Antimony in drinking-water
Background document for development of WHO Guidelines for Drinking-water Quality
|Compound||CAS No.||Molecular formula|
|Antimony trioxide (ATO)||1309-64-4||Sb2O3|
|Potassium antimony tartrate (APT)||28300-74-5||KSbOC4H4O6|
|Sodium antimony tartrate (AST)||34521-09-0||NaSbOC4H4O6|
2 Physicochemical properties (Wiberg, 1985; HSDB, 1990)
|Melting point (°C)||630.5||655||100||–|
|Boiling point (°C)||1635||1425||–||–|
|Density at 20 °C (g/cm3)||6.691||–||2.6||–|
|Vapour pressure at 886 °C (kPa)||0.133||–||–||–|
|Water solubility (mg/litre)||insoluble||0.0171||readily soluble||readily soluble|
3 Organoleptic properties
APT is odourless and has a sweet metallic taste (Hawley, 1981). ATO is both odourless and tasteless. 4 Major uses
Elemental antimony is an inflexible metal and therefore has few technical uses. However, it forms very hard and technically interesting alloys with copper, lead and tin.
ATO as a technical product or in technical processes can serve as a flame retardant, as a turbidifier in white enamel and as an initiator or additive in the production of polyethylene terephthalate.
Soluble pentavalent antimony (antimony(V)) compounds (sodium stibogluconate, stibosamine) are used as specific therapeutics against different forms of leishmaniasis and are physiologically tolerated more than trivalent antimony (antimony(III)) compounds (Winship, 1987).
APT (tartar emetic) has been used to induce vomiting in poisoning cases, and antimony compounds such as piperazine antimony tartrate were used as drugs against bilharzia.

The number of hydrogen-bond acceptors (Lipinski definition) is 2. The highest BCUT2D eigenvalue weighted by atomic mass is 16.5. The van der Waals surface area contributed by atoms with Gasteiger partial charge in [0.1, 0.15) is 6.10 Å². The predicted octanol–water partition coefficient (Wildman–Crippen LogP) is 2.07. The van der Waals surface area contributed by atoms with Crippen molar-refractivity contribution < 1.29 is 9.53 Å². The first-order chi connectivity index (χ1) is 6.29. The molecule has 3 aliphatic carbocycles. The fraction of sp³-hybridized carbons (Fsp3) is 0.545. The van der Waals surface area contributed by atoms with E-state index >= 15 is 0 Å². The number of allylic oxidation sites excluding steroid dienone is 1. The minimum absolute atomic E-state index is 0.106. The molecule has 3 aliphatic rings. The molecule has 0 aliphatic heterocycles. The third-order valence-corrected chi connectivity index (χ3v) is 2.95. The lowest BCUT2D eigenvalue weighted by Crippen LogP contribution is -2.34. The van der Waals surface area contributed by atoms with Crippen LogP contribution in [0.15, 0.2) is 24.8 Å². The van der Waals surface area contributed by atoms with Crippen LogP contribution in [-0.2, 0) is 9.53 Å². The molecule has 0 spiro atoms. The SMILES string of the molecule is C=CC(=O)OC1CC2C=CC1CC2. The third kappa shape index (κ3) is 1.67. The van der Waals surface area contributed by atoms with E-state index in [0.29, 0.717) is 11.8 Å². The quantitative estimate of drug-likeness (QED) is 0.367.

5 Environmental fate
The emission of antimony into the human environment appears to be exclusively the result of human activity. Most emitted antimony is in the form of ATO, which is released as a result of coal burning or with fly ash when antimony-containing ores are smelted (Nriagu & Pacyna, 1988). Approximately 6400 tonnes of antimony are transported annually to oceans (Bowen, 1979).
The chemical behaviour of antimony is as complex as that of arsenic, its neighbour in the periodic table (Wiberg, 1985). It is speculated that antimony could be a natural co-contaminant with arsenic in some drinking-waters (Gebel, 1999b). Soluble forms of antimony (and arsenic) tend to be quite mobile in water, whereas less soluble species are adsorbed onto clay or soil particles and sediments, where they are mainly bound to extractable iron and aluminium (Crecelius et al., 1975). Although few data address the speciation of antimony in water, those that are available together with thermodynamic predictions indicate that the most favoured form in water will be the pentavalent oxo-anion, Sb(OH6)- (Mohammad et al., 1990; Cotton et al., 1999).